Even though the difference between the two group is statistically significant, is it clinically significant to use Botox therapy to get 2 more headache free days compared to placebo? To answer this question, we need to look at the cost of therapy, and safety. Botox therapy generally is considered safe. However, its side effect profile has neck pain, headaches and worsening of migraines. Also, the therapy is not convenient considering IM injections in 31 different sites of neck and head regions every 12 weeks. Last but not the least, the cost of therapy estimated is very high. One vial of 200 Unit vial costs around $1260. In addition to that, the physician will charge a dispensing fee, visit fee and injection fee. If the patient has good insurance, it might cover up to $5.48 per unit after prior-authorization. However, after all the reimbursement from the insurance, the patient's out of pocket cost might end up being about $1,000-$2,000 per treatment (every 12 weeks). This could be $8,000 per year.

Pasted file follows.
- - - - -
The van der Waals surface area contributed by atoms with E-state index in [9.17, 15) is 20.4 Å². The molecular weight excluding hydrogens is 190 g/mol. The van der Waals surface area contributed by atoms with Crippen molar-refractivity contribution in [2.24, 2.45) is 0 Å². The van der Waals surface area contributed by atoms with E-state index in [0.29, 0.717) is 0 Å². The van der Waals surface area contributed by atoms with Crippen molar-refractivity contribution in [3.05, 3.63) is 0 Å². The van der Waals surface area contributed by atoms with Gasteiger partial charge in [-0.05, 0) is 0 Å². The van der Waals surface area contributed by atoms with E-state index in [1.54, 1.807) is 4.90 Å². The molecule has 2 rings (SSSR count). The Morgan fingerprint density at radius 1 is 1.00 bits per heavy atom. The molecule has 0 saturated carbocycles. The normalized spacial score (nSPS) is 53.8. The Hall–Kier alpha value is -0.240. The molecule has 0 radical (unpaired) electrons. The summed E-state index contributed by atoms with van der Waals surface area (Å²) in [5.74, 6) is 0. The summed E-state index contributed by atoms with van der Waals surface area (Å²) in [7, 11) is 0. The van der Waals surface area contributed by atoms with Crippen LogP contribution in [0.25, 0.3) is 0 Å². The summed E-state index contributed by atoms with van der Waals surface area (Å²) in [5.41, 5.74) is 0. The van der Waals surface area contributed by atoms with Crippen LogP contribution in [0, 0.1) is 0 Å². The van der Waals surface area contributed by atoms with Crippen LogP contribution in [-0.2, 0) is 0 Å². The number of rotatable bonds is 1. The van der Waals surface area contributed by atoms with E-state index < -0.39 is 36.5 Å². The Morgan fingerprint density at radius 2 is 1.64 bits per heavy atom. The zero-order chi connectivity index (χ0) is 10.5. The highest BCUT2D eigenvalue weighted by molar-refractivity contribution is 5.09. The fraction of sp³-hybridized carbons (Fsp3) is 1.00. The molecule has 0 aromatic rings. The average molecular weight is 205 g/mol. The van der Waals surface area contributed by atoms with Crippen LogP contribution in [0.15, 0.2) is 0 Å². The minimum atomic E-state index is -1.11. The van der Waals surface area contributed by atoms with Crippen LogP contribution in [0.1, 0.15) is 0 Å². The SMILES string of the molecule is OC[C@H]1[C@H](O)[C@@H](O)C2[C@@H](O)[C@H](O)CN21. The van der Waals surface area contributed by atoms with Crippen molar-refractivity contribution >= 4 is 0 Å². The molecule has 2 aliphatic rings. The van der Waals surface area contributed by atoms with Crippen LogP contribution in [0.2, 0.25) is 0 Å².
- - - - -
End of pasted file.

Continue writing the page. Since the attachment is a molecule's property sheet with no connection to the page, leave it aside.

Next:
Considering the cost, the inconvenience of Botox therapy and the difference of 2 headache free days between the placebo and Botox therapy, it is not clinically significant to use Botox for prophylaxis of migraines. However, the effect of placebo on headache free days should be explored as it almost as effective as botulinum toxin (Botox).